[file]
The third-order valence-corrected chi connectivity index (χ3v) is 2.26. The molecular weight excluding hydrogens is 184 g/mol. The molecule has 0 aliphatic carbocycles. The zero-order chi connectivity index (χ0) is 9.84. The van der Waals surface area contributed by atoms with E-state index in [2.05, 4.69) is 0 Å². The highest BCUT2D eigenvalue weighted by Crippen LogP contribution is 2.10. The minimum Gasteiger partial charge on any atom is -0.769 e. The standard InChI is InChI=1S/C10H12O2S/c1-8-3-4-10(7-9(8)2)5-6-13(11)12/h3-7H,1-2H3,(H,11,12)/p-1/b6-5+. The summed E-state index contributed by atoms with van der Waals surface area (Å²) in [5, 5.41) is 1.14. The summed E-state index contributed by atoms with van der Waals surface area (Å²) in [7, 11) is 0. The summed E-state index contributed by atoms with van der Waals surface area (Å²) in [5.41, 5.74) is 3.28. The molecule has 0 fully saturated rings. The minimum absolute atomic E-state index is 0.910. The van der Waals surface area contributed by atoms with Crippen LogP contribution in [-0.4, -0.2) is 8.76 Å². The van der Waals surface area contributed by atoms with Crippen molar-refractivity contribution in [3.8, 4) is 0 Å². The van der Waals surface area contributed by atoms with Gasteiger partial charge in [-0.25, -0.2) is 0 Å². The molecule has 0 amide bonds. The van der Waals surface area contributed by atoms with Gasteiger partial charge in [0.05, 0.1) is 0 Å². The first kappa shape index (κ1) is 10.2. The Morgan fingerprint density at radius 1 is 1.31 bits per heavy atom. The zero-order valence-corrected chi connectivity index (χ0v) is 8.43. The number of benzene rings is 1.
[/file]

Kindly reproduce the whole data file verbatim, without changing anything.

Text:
The third-order valence-corrected chi connectivity index (χ3v) is 2.26. The molecular weight excluding hydrogens is 184 g/mol. The molecule has 0 aliphatic carbocycles. The zero-order chi connectivity index (χ0) is 9.84. The van der Waals surface area contributed by atoms with E-state index in [2.05, 4.69) is 0 Å². The highest BCUT2D eigenvalue weighted by Crippen LogP contribution is 2.10. The minimum Gasteiger partial charge on any atom is -0.769 e. The standard InChI is InChI=1S/C10H12O2S/c1-8-3-4-10(7-9(8)2)5-6-13(11)12/h3-7H,1-2H3,(H,11,12)/p-1/b6-5+. The summed E-state index contributed by atoms with van der Waals surface area (Å²) in [5, 5.41) is 1.14. The summed E-state index contributed by atoms with van der Waals surface area (Å²) in [7, 11) is 0. The summed E-state index contributed by atoms with van der Waals surface area (Å²) in [5.41, 5.74) is 3.28. The molecule has 0 fully saturated rings. The minimum absolute atomic E-state index is 0.910. The van der Waals surface area contributed by atoms with Crippen LogP contribution in [-0.4, -0.2) is 8.76 Å². The van der Waals surface area contributed by atoms with Crippen molar-refractivity contribution in [3.8, 4) is 0 Å². The van der Waals surface area contributed by atoms with Gasteiger partial charge in [-0.25, -0.2) is 0 Å². The molecule has 0 amide bonds. The van der Waals surface area contributed by atoms with Gasteiger partial charge in [0.05, 0.1) is 0 Å². The first kappa shape index (κ1) is 10.2. The Morgan fingerprint density at radius 1 is 1.31 bits per heavy atom. The zero-order valence-corrected chi connectivity index (χ0v) is 8.43. The number of benzene rings is 1.